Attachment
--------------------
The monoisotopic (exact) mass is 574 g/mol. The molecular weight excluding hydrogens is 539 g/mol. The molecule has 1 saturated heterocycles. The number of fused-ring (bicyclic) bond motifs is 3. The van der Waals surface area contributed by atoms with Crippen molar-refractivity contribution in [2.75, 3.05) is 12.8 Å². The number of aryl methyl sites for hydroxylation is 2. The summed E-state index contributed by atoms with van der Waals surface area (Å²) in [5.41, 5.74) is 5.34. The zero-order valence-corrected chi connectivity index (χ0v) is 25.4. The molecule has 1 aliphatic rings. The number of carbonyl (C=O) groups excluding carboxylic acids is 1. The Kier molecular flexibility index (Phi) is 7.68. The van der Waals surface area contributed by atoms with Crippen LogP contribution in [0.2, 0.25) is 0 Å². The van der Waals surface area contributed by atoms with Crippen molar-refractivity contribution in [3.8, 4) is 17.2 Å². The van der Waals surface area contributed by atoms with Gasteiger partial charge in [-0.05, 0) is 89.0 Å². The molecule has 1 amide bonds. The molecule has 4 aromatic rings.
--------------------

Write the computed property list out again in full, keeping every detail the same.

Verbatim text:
The monoisotopic (exact) mass is 574 g/mol. The molecular weight excluding hydrogens is 539 g/mol. The molecule has 1 saturated heterocycles. The number of fused-ring (bicyclic) bond motifs is 3. The van der Waals surface area contributed by atoms with Crippen molar-refractivity contribution in [2.75, 3.05) is 12.8 Å². The number of aryl methyl sites for hydroxylation is 2. The summed E-state index contributed by atoms with van der Waals surface area (Å²) in [5.41, 5.74) is 5.34. The zero-order valence-corrected chi connectivity index (χ0v) is 25.4. The molecule has 1 aliphatic rings. The number of carbonyl (C=O) groups excluding carboxylic acids is 1. The Kier molecular flexibility index (Phi) is 7.68. The van der Waals surface area contributed by atoms with Crippen LogP contribution in [0.2, 0.25) is 0 Å². The van der Waals surface area contributed by atoms with Crippen molar-refractivity contribution in [3.8, 4) is 17.2 Å². The van der Waals surface area contributed by atoms with Gasteiger partial charge in [-0.05, 0) is 89.0 Å². The molecule has 1 amide bonds. The molecule has 4 aromatic rings.